What is a “proffer”?
The word “proffer” can mean different things, depending on the context in which it is used. In the context of a trial or a hearing, for example, a “proffer” means an offer of proof: an attorney formally tells the court what the evidence would have shown, instead of actually presenting the evidence. Such “proffers” are made for the sake of convenience, so that courts do not have to listen through evidence deemed inadmissible, while still allowing the attorney to preserve an issue for appeal.
This article is concerned with a different use of the word “proffer.” In the context of pretrial negotiations, the word “proffer,” sometimes also called “queen for a day,” refers to an informal offer of information by an individual—usually a target, but sometimes a witness or subject—to one or more law enforcement officials. This is the “proffer” that we will be focusing on in this article.
What is the purpose of a “proffer?”
Most commonly, proffers are a prelude to cooperation. The individual is under investigation or has been charged with a crime, and wants to offer information to law enforcement authorities in exchange for some benefit, such as dropped or reduced charges or an agreement for a lower sentence. However, law enforcement authorities do not know whether the individual is going to give truthful information or if the information will be useful. An informal proffer allows the individual to give some bits of information so that law enforcement authorities can decide whether they want to offer formal cooperation. In other words, a proffer can be like an “audition” to determine whether an individual will be allowed to cooperate with the government.
Proffers are also sometimes used by defense attorneys to persuade the prosecutor to not bring charges. This may be the case if the individual’s role in the criminal activity is minor, or if there are substantial weaknesses in the prosecution’s case that are not easily remedied. By bringing these facts to the prosecutor’s attention in an informal proffer session, the defense attorney may convince the prosecutor to save resources by not bringing any formal charges.
Proffers are an important part of criminal defense, especially in federal and white collar criminal cases. In such types of cases, proffers tend to be a regular occurrence. An attorney obviously needs to think about the possibility of a proffer if the client is interested in cooperation. However, even if cooperation is not possible in a given case, it is still important to keep in mind that other defendants can choose to cooperate and engage in proffer sessions with the prosecution.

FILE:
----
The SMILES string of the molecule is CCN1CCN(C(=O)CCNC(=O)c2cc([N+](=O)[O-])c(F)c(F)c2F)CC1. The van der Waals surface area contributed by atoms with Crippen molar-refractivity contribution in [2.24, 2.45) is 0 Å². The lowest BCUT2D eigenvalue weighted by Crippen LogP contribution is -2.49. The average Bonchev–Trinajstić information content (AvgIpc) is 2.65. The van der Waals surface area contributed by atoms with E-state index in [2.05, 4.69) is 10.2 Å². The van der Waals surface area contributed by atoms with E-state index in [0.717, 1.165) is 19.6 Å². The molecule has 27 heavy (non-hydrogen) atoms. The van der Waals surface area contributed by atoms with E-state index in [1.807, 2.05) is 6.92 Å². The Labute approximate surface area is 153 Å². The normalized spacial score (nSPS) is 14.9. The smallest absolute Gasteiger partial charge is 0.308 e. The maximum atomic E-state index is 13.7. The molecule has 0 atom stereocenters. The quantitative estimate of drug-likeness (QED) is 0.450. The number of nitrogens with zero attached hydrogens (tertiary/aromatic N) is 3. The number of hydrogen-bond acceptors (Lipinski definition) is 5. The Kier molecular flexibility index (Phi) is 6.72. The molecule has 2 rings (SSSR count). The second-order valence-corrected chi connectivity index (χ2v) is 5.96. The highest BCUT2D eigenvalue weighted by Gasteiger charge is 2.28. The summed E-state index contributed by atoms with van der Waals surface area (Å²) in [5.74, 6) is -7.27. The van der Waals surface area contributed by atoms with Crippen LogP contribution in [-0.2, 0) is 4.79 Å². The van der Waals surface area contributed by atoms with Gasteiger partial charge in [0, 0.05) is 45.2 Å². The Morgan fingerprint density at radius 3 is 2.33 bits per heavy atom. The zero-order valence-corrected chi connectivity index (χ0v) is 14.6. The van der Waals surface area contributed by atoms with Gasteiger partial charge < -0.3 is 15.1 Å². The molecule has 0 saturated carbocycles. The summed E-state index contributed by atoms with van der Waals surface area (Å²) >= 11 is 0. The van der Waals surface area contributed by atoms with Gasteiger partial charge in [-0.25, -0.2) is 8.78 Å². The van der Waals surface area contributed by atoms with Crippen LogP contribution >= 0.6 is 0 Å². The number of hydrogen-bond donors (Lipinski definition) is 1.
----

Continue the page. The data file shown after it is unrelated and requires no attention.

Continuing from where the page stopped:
What happens in a proffer session?
A “proffer session” is the meeting between an individual and law enforcement during which the individual gives a proffer.
Proffer sessions usually take place in a U.S. Attorney’s Office, but sometimes can take place in a government agency building or even a private law office. Usually, a proffer session is attended by the individual, his or her attorney, the prosecutor, and at least one (and often more) of the investigating agents in the case.
During a proffer session, the defense attorney will usually begin with a preliminary statement about the topics that the client will address. Then, the defense attorney will usually sit back while the prosecutor and the agents ask questions. If the individual has any hesitation about answering a particular question, he may ask to speak with his attorney in private, and such requests are always honored at a proffer session. During the private consultation, the attorney will be able to address the client’s concerns.
What is a proffer letter?
A proffer letter describes any agreement the prosecution and the individual has regarding a proffer session or sessions. Typically, a proffer letter will state that the individual has immunity from any incriminating statements being used against that witness at trial or another proceeding, to prove the witness’s guilt.
It is important to understand that there are different types of immunity, and that the specific kind of immunity bestowed by the proffer letter must be discussed with an attorney before hand. In rare cases, a witness may be able to obtain full immunity for all information and statements that witness provides to the prosecution.